Blue State Blues: What Larry Elder’s Campaign Means for Conservatives

Larry Elder campaign (Marcio Jose Sanchez / Associated Press)
Marcio Jose Sanchez / Associated Press

If Democrats hoped to keep conservative talk radio host Larry Elder off the ballot in the upcoming recall election of Gov. Gavin Newsom, their plan backfired spectacularly this week.

Not only did Elder win his case in court, forcing Secretary of State Shirley Weber to place him on the list of candidates, but he also earned free statewide publicity as a result.

Elder left open the question of whether Democrats had deliberately conspired to keep him out of the race. But after all the complaints about new Republican voting laws, and continuing accusations of “Jim Crow” from President Joe Biden on down, it was certainly ironic to see Democrats in California try to keep a black candidate off the ballot for allegedly failing to redact his tax returns properly, while exempting the white incumbent from having to submit tax returns at all.

Larry Elder — the Sage from South Central, as he is known to fans — is one of the country’s most prominent black conservative voices.

Other Republicans on the recall ballot have their advantages: Caitlin Jenner’s celebrity, Kevin Faulconer’s experience in government, John Cox’s policy proposals, and so on.

But Elder has something few politicians, can boast: a nationwide base of fans who have known him for years

Unlike other California Republicans, he has not tried to distance himself from Donald Trump; he has not needed to. His views often line up with Trump, but are independent. He has deep roots in the conservative movement that long predate current political obsessions.

Ten years ago, I was given a special book by a screenwriter named Robert Avrech, who is a rare Hollywood conservative and is active in the local Orthodox Jewish community. The title is The Book of Ariel, and it is a tribute to his late son, a young man who fought pulmonary fibrosis for eight years before passing away at the age of 22.

One of the tributes in the book was written by Larry Elder, whom Ariel Avrech — an Orthodox Jewish teenager — adored for his political insights.

Elder wrote:

Robert told me that, through the radio, I became something of a — I don’t know the right word — influence, inspiration, a hero to his son. Would I, asked Robert, take time from my busy schedule to visit his son?

So I did visit Ariel, and he and I spent approximately 45 minutes talking. In his weakened condition, Ariel could respond only intermittently, and I did most of the talking. … After Ariel and I spoke, Robert told me that his son smiled broadly for the first time in months, and, after my visit, Robert told me that Ariel spoke often of our conversation, and how special it made him feel. How special it made him feel?

In my living room, I have photos of myself with Walter Cronkite, former British Prime Minister Margaret Thatcher, and former Secretary of State Henry Kissinger. But at the top of my, call it, “wall of fame,” sits the photo that Robert took of Ariel and me.”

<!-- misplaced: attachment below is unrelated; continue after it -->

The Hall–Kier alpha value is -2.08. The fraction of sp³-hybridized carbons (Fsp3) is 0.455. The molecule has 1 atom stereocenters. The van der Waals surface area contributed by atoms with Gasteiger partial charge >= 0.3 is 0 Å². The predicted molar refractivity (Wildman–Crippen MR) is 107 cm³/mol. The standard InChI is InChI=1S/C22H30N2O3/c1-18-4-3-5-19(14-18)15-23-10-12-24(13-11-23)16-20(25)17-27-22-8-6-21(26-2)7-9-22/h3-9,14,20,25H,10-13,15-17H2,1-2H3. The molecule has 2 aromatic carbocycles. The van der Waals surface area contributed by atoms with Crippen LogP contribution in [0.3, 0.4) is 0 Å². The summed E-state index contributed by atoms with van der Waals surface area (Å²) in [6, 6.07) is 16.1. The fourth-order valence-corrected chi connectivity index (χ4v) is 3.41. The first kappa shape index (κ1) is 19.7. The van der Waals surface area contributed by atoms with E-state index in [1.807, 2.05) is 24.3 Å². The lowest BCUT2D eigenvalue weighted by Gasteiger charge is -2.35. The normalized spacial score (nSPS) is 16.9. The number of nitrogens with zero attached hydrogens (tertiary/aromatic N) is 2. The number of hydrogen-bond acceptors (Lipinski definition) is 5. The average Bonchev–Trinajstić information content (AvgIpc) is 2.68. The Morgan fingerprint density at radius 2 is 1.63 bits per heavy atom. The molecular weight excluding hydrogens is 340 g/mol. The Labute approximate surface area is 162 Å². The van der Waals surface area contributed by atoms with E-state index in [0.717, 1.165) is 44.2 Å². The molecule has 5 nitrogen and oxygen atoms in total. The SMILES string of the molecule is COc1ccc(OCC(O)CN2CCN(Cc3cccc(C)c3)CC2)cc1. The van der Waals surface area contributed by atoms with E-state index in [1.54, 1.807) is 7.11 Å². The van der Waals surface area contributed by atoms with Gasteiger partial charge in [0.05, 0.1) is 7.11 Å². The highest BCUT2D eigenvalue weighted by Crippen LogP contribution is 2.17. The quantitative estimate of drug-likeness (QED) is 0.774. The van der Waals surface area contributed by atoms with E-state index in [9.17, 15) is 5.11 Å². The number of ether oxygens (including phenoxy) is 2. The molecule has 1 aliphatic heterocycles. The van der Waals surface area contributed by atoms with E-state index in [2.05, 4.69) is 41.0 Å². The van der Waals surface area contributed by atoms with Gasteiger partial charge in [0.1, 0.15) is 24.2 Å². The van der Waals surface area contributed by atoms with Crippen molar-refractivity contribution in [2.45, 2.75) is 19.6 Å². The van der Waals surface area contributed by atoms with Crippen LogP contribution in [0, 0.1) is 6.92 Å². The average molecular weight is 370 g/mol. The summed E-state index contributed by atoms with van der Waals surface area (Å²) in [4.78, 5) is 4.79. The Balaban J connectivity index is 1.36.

I hope to tell God that I know you.

Elder led the field of challengers even before he won his court case. But he — like any conservative politician running in California — still faces significant obstacles.

Newsom’s poll numbers have recovered from the depths of last December. The media are on Newsom’s side, and so are Hollywood and Silicon Valley — the triumvirate that rules American politics. The Republican base has eroded in California since Schwarzenegger ended in disgrace. Middle class families have deserted the state, rather than waiting for political change.

Any Republican who manages to oust Newsom would also face a legislature in which Democrats still hold absolute power. With their supermajority, they can pass any law and override any veto.

The unions that run the state — teachers, nurses, state and local employees — will not allow anyone to touch the state’s pension system or its punishing tax code. The environmentalists and amnesty organizations will mobilize to protect their interests from any would-be reformer.

But Elder, who would be California’s first black governor, would be an effective advocate for the idea that there is an alternative — that California need not be doomed to discover, too late, the destructive effect of “woke” one-partyism.

Win or lose, Elder will inspire conservatives nationwide, showing that their ideas transcend race, and can compete — even in the bluest of states.

Joel B. Pollak is Senior Editor-at-Large at Breitbart News and the host of Breitbart News Sunday on Sirius XM Patriot on Sunday evenings from 7 p.m. to 10 p.m. ET (4 p.m. to 7 p.m. PT). He is the author of the recent e-book, Neither Free nor Fair: The 2020 U.S. Presidential Election. His recent book, RED NOVEMBER, tells the story of the 2020 Democratic presidential primary from a conservative perspective. He is a winner of the 2018 Robert Novak Journalism Alumni Fellowship. Follow him on Twitter at @joelpollak.

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